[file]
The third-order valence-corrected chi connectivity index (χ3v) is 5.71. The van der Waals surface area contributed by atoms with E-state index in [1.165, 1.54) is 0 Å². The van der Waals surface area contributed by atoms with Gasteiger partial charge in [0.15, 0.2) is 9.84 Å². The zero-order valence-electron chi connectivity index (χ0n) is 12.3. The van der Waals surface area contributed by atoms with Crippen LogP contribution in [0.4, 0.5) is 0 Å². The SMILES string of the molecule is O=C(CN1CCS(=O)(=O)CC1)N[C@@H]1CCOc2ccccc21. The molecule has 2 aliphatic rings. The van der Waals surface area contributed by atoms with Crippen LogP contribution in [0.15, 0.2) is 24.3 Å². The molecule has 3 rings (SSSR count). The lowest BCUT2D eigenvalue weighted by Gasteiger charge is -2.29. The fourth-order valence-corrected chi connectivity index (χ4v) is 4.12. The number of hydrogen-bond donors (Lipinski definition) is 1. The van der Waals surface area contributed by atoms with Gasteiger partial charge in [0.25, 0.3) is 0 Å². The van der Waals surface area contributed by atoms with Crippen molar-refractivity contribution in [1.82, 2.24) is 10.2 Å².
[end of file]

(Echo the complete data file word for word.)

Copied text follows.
The third-order valence-corrected chi connectivity index (χ3v) is 5.71. The van der Waals surface area contributed by atoms with E-state index in [1.165, 1.54) is 0 Å². The van der Waals surface area contributed by atoms with Gasteiger partial charge in [0.15, 0.2) is 9.84 Å². The zero-order valence-electron chi connectivity index (χ0n) is 12.3. The van der Waals surface area contributed by atoms with Crippen LogP contribution in [0.4, 0.5) is 0 Å². The SMILES string of the molecule is O=C(CN1CCS(=O)(=O)CC1)N[C@@H]1CCOc2ccccc21. The molecule has 2 aliphatic rings. The van der Waals surface area contributed by atoms with Crippen LogP contribution in [0.15, 0.2) is 24.3 Å². The molecule has 3 rings (SSSR count). The lowest BCUT2D eigenvalue weighted by Gasteiger charge is -2.29. The fourth-order valence-corrected chi connectivity index (χ4v) is 4.12. The number of hydrogen-bond donors (Lipinski definition) is 1. The van der Waals surface area contributed by atoms with Gasteiger partial charge in [0.25, 0.3) is 0 Å². The van der Waals surface area contributed by atoms with Crippen molar-refractivity contribution in [1.82, 2.24) is 10.2 Å².